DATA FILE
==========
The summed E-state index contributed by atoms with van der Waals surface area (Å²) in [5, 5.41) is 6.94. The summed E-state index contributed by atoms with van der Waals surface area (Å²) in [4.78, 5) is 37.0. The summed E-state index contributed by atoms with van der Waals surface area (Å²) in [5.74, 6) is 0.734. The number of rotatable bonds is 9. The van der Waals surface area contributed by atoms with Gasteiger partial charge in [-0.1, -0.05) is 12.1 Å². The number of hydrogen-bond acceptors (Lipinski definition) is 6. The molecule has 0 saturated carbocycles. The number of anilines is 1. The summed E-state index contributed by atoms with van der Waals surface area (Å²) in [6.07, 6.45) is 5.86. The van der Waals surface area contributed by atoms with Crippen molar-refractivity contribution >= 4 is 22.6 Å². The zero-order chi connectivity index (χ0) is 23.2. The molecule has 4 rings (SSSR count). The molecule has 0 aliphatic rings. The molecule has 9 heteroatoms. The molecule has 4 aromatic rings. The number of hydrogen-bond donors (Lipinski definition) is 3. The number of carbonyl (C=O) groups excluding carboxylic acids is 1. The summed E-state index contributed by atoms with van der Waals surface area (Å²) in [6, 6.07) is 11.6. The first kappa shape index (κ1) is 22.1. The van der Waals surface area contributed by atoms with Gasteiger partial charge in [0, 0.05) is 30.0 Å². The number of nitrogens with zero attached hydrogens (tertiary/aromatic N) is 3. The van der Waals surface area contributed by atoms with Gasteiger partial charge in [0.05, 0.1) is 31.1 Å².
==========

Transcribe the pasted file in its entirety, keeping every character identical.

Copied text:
The summed E-state index contributed by atoms with van der Waals surface area (Å²) in [5, 5.41) is 6.94. The summed E-state index contributed by atoms with van der Waals surface area (Å²) in [4.78, 5) is 37.0. The summed E-state index contributed by atoms with van der Waals surface area (Å²) in [5.74, 6) is 0.734. The number of rotatable bonds is 9. The van der Waals surface area contributed by atoms with Gasteiger partial charge in [-0.1, -0.05) is 12.1 Å². The number of hydrogen-bond acceptors (Lipinski definition) is 6. The molecule has 0 saturated carbocycles. The number of anilines is 1. The summed E-state index contributed by atoms with van der Waals surface area (Å²) in [6.07, 6.45) is 5.86. The van der Waals surface area contributed by atoms with Crippen molar-refractivity contribution >= 4 is 22.6 Å². The zero-order chi connectivity index (χ0) is 23.2. The molecule has 4 rings (SSSR count). The molecule has 0 aliphatic rings. The molecule has 9 heteroatoms. The molecule has 4 aromatic rings. The number of hydrogen-bond donors (Lipinski definition) is 3. The number of carbonyl (C=O) groups excluding carboxylic acids is 1. The summed E-state index contributed by atoms with van der Waals surface area (Å²) in [6, 6.07) is 11.6. The first kappa shape index (κ1) is 22.1. The van der Waals surface area contributed by atoms with Gasteiger partial charge in [0, 0.05) is 30.0 Å². The number of nitrogens with zero attached hydrogens (tertiary/aromatic N) is 3. The van der Waals surface area contributed by atoms with Gasteiger partial charge in [0.05, 0.1) is 31.1 Å².